Showing posts with label fun. Show all posts
Showing posts with label fun. Show all posts

Wednesday, April 28, 2010

Japanese Off Model Is Fun

Here's Craig's version of off-model George that reminds me of the Japanese toys.

Thursday, April 01, 2010

Messmer's Pure Cartoony Style

These are some great examples of cartoony drawings in their purest forms.
Otto Messmer is probably the biggest influence on American animation there ever was.
His drawings are boiled down to the very essence of what a cartoon is. He's not even trying to mimic reality. His style is very simple, but also appealing.
Even his props are fun to look at. This quality of being fun to look at is what makes a cartoon different than other forms of illustration.
The simple shapes and symbolic stylized expressions Messmer uses tell the viewer clearly what is happening and what the character is feeling.
Messmer's style owes a lot to early cartoony comic strips like The Katzenjammer Kids, but also reveals graphic innovations that he discovered through trial and error by having to move characters about on screen.
Poses that are moving have to be even more clearly staged than still drawings in a comic strip, because in film, we only have a limited time to look at each pose before it moves into another.
Animators like Messmer and most who followed him quickly learned that clear negative shapes and using only a few lines and details helped make characters communicate faster and more clearly when animated. It also made them easier to animate, which resulted in better movement.

By turning the practical realities of animation into graphic appeal, he solved a lot of problems for the rest of us.

Saturday, March 06, 2010

Anyone Remember Slimies?

Here is more proof that kids who grew up in the 50s and 60s experienced a Golden Age of fun and pampering.
This is what "The Greatest Generation" made all their sacrifices for. They grew up poor, during the depression and then had to go fight Nazis in the ugliest war in history.
Why did they do it? For their kids. So we could have TV, Mad Magazine, comic books, cartoons, Nutty Mads and these oily slimies. Not to mention 3 meals a day, security and clean underwear.
So what did the kids who grew up with this pampering do?
They took all this cool stuff away from the next generations of kids - and then what did that even more remote generation do? They went and grew up to cover themselves with tattoos, join gangs, defend Transformers, take the prizes out of cereals, become "creative executives" make reality shows, bring mystical practices to corporations and monopolies, preach bucking the system in big budget corporate made movies, create rap and "sampling", become "DJs" and to complain about the greatest generation for being stuffy.

What am I missing Mike?

Tuesday, January 05, 2010

More Nostalgia From The Fun Era

The Happy Yesterdays
Here's Pete Emslie and his sister Lynne enjoying the idyllic days of the 60s, not realizing what horrors were on their way to destroy western civilization.

The Lumpy NowsBack to the fun era...

All this stuff when I was a kid really made me want to be part of the whole fun world of kids' entertainment and toys when I grew up.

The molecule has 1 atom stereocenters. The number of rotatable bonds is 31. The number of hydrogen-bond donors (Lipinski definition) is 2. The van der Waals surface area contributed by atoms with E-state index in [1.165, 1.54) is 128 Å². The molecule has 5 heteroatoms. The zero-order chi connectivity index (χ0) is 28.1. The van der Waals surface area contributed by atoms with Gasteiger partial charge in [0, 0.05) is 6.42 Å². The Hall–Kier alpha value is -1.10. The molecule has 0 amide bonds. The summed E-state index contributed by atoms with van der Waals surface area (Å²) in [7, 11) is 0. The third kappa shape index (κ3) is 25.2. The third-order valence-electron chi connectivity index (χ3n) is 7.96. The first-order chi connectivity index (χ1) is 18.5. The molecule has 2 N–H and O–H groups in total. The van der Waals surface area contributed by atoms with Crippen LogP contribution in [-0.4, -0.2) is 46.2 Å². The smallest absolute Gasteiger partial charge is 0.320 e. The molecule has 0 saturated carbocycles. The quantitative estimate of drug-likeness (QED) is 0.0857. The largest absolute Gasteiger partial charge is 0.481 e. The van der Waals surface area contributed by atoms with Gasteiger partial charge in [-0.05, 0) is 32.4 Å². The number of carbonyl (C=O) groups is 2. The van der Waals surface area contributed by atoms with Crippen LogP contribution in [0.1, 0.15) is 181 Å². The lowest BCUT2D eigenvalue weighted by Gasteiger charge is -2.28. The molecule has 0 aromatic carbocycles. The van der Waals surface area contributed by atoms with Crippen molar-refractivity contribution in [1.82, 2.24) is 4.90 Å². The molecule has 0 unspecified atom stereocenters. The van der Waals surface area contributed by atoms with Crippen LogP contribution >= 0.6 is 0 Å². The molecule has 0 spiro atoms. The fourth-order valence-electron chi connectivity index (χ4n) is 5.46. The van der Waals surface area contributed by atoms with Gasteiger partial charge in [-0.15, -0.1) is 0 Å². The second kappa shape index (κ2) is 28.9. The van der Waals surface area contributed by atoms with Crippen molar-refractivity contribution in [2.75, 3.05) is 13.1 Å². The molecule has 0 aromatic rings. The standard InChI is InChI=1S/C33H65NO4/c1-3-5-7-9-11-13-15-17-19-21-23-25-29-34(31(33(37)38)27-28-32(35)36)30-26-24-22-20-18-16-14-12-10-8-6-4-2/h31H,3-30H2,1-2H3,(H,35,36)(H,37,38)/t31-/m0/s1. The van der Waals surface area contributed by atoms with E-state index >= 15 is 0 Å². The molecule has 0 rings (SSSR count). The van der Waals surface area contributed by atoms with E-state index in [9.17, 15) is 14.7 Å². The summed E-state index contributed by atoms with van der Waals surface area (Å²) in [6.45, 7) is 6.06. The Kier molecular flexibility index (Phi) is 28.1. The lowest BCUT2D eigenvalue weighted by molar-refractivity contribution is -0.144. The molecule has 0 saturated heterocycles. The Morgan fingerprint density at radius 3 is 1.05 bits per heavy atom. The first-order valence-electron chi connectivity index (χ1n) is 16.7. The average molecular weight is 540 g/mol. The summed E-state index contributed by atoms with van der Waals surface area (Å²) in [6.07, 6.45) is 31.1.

BUT THEN!!!I grew up and was booted into a strange new world of backwards reasoning. This is what had happened to cartoons and I had to work on shows that I'd swear were meant to punish kids. This is what the hippies did to us. They should make hippie bop bags now so we can beat them up.

A few years later Ralph and I tried to turn things around and it worked for a while after.

Wednesday, September 12, 2007

My Quality Criteria




Well, this whole blog is dedicated to my own view of what makes quality, but I thought I'd just spell it out.

There is no one ingredient that makes "quality" for me. I like a lot of different things. Mainly if something grabs me, then I like it. It's afterwards that I try to analyze why I liked it, mainly so I can learn and improve my own work.

You don't have to have every possible good ingredient in a work of entertainment for me to consider it "quality". Mainly it has to be fun. I can break down fun into separate qualities:

Charismatic Fun CharactersNot very many animation cartoonists have succeeded in creating truly charismatic characters with defined personalities. They mostly happened at Warner Bros.

Popeye came from comic strips, which were more consistently successful in creating strong characters.

The Flintstones came from the Honeymooners. I guess that was kind of cheating, but the designs and voices brought a lot to the characters.

There are lots of cartoons I like that have star characters, like Woody Woodpecker or Tex Avery's MGM cartoons, but there isn't much to the characters themselves. The cartoons have other traits that make them entertaining.


This includes not just the drawing style, but the whole attitude.

You can have caroony drawings, cartoony animation, cartoony voices, music, sound effects and on and on.


Humanity is an outlook that certain artists have. They share it with regular folk. It's a clear and honest look at life.
These creators observe the world in its raw, funny and humanly faulty truths.